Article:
|Ibekwe, Abasiofiok - Mark|
|Oladeinde, Adelumola - Ade|
|Dungan, Robert - Rob|
|OBAYIUWANA, AMARACHUKWU - Augustine University Ilara|
|KARATHIA, HIREN - Cosmosid|
|FANELLI, BRIAN - Cosmosid|
|HASAN, NUR - Cosmosid|
Submitted to: Microorganisms
Publication Type: Peer Reviewed Journal
Publication Acceptance Date: 5/4/2021
Publication Date: 5/13/2021
Citation: Ibekwe, A.M., Durso, L.M., Ducey, T.F., Oladeinde, A., Jackson, C.R., Frye, J.G., Dungan, R.S., Moorman, T.B., Brooks, J.P., Obayiuwana, A., Karathia, H., Fanelli, B., Hasan, N.A. 2021. Diversity of plasmids and genes encoding resistance to extended-spectrum ß-Lactamase in Escherichia coli from different animal sources. Microorganisms. 9(5). Article 1057. https://doi.org/10.3390/microorganisms9051057.
Interpretive Summary: Antibiotic-resistant bacteria can be transferred from animals to humans by direct contact, and can spread to soil, food, and groundwater through the application of manure to agricultural fields. However, little is known about the population structure and antibiotic-resistant patterns of E. coli from different animal sources. E. coli isolates from different animal sources collected from different regions of the United States were typed into different groups, characterized by DNA method, and tested for resistant to 18 antibiotics. Furthermore, advance DNA method was used to identify genes that may easily be transferred from bacteria to bacteria. We found that swine and dairy cattle may be the main reservoirs of these bacteria. It was also determined that these bacteria are resistant to many antibiotics, and one of the isolates from swine may belong to a high-risk clone. This information will be of interest to livestock farmers, water quality agencies, government agencies, and researchers.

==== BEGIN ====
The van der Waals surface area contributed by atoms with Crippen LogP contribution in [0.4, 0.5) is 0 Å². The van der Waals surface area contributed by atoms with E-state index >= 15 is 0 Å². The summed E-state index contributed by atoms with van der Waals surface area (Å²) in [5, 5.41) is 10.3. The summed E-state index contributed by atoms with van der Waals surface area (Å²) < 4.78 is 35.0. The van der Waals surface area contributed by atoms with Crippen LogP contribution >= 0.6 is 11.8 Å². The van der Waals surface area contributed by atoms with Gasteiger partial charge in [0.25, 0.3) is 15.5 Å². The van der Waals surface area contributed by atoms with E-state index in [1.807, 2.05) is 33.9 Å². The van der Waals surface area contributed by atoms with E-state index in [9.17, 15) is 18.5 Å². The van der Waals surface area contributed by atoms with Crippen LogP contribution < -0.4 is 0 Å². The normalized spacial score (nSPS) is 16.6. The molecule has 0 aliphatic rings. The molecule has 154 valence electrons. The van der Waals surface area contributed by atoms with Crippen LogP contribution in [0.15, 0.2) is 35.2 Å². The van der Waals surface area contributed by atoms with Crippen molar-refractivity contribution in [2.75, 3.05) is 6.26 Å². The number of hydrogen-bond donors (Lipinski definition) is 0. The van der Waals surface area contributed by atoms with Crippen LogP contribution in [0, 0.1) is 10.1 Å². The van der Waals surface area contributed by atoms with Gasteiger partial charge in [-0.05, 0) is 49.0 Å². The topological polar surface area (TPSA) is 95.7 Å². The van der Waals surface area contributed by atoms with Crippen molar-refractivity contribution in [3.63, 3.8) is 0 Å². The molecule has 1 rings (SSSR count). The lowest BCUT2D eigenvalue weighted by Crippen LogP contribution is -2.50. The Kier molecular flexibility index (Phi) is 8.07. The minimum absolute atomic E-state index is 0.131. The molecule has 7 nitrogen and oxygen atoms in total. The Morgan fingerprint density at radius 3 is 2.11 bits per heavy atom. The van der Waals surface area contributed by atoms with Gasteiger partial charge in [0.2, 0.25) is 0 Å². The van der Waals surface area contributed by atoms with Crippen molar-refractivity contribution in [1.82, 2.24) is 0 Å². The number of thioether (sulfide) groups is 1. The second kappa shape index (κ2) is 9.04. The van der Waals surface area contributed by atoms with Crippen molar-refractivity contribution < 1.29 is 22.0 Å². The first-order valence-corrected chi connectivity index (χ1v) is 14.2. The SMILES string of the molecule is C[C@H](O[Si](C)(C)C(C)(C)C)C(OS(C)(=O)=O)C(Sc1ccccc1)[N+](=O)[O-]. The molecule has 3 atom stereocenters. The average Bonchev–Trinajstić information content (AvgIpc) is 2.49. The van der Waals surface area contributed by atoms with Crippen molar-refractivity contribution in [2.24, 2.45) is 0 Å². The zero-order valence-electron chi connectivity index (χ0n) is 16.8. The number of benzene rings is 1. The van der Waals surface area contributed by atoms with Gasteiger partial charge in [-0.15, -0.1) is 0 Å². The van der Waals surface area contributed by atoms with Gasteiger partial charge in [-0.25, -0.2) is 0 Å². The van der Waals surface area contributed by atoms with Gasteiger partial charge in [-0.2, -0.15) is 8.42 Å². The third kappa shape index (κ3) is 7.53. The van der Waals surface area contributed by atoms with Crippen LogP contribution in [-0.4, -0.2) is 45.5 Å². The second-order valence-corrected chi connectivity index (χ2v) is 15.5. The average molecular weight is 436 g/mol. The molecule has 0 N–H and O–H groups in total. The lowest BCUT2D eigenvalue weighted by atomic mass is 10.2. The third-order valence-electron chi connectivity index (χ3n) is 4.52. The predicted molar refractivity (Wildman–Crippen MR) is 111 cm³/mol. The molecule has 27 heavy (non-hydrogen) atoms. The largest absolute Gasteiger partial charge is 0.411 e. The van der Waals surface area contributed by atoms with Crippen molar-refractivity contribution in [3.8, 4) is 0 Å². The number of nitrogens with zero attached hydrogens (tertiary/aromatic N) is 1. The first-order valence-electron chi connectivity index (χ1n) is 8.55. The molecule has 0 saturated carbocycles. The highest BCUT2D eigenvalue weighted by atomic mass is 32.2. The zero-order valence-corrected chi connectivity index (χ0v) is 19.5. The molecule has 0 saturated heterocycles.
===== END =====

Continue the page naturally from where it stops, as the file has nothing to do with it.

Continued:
Technical Abstract: Antimicrobial resistance associated with the spread of plasmid-encoded extended-spectrum ß-lactamase (ESBL) genes conferring resistance to third generation cephalosporins is increasing worldwide. However, data on the population of ESBL producing E. coli in different animal sources and their antimicrobial characteristics are limited. The purpose of this study was to investigate potential reservoirs of ESBL-encoded genes in E. coli isolated from swine, beef, dairy, and poultry collected from different regions of the United States using whole-genome sequencing (WGS). Three hundred isolates were typed into different phylogroups, characterized by BOX AIR-1 PCR and tested for resistance to antimicrobials. Of the 300 isolates, 59.7% were resistant to sulfisoxazole, 49.3% to tetracycline, 32.3% to cephalothin, 22.3% to ampicillin, 20% to streptomycin, 16% to ticarcillin; resistance to the remaining 12 antimicrobials was less than 10%. Phylogroups A and B1 were most prevalent with A (n = 92, 30%) and B1 (87 = 29%). A total of nine E. coli isolates were confirmed as ESBL producers by double-disk synergy testing and multidrug resistant (MDR) to at least three antimicrobial drug classes. Using WGS, significantly higher numbers of ESBL-E. coli were detected in swine and dairy manure than from any other animal sources, suggesting that these may be the primary animal sources for ESBL producing E. coli. These isolates carry plasmids, such as IncFIA(B), IncFII, IncX1, IncX4, IncQ1, CollRNAI, Col440I, and acquired ARGs aph(6)-Id, aph(3')-Ib, aadA5, aph(3')-Ia, blaCTX-M-15, blaTEM-1B, mphA, ermB, catA1, sul1, sul2, tetB, dfrA17. One of the E. coli isolates from swine with ST 410 was resistant to nine antibiotics and carried more than 28 virulence factors, and this ST has been shown to belong to an international high-risk clone. Our data suggests that ESBL producing E. coli are widely distributed in different animal sources, but swine and dairy cattle may be their main reservoir.